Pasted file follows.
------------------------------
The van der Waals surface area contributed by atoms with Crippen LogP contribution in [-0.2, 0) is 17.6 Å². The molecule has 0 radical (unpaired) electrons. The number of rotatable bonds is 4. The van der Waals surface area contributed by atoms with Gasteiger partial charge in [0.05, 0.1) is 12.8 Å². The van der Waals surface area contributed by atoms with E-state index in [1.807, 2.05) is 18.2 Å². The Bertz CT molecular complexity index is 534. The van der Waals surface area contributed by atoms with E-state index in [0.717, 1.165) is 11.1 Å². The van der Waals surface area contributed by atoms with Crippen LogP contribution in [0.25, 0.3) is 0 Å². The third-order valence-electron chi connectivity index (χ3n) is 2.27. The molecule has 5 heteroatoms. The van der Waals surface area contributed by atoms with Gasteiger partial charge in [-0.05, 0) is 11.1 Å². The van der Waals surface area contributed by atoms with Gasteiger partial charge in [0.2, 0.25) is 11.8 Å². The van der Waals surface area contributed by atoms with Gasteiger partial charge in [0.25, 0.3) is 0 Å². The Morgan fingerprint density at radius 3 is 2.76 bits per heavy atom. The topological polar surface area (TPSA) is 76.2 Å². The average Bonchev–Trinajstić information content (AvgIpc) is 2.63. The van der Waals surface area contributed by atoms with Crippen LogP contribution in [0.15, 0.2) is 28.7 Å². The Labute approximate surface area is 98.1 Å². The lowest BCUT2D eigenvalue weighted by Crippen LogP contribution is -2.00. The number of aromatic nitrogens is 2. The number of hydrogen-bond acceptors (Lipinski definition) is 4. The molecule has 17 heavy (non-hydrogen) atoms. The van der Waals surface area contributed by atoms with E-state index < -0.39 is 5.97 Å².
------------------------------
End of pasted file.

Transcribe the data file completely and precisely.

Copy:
The van der Waals surface area contributed by atoms with Crippen LogP contribution in [-0.2, 0) is 17.6 Å². The molecule has 0 radical (unpaired) electrons. The number of rotatable bonds is 4. The van der Waals surface area contributed by atoms with Gasteiger partial charge in [0.05, 0.1) is 12.8 Å². The van der Waals surface area contributed by atoms with E-state index in [1.807, 2.05) is 18.2 Å². The Bertz CT molecular complexity index is 534. The van der Waals surface area contributed by atoms with E-state index in [0.717, 1.165) is 11.1 Å². The van der Waals surface area contributed by atoms with Crippen LogP contribution in [0.25, 0.3) is 0 Å². The third-order valence-electron chi connectivity index (χ3n) is 2.27. The molecule has 5 heteroatoms. The van der Waals surface area contributed by atoms with Gasteiger partial charge in [-0.05, 0) is 11.1 Å². The van der Waals surface area contributed by atoms with Gasteiger partial charge in [0.2, 0.25) is 11.8 Å². The van der Waals surface area contributed by atoms with Gasteiger partial charge in [0.25, 0.3) is 0 Å². The Morgan fingerprint density at radius 3 is 2.76 bits per heavy atom. The topological polar surface area (TPSA) is 76.2 Å². The average Bonchev–Trinajstić information content (AvgIpc) is 2.63. The van der Waals surface area contributed by atoms with Crippen LogP contribution in [0.15, 0.2) is 28.7 Å². The Labute approximate surface area is 98.1 Å². The lowest BCUT2D eigenvalue weighted by Crippen LogP contribution is -2.00. The number of aromatic nitrogens is 2. The number of hydrogen-bond acceptors (Lipinski definition) is 4. The molecule has 17 heavy (non-hydrogen) atoms. The van der Waals surface area contributed by atoms with E-state index < -0.39 is 5.97 Å².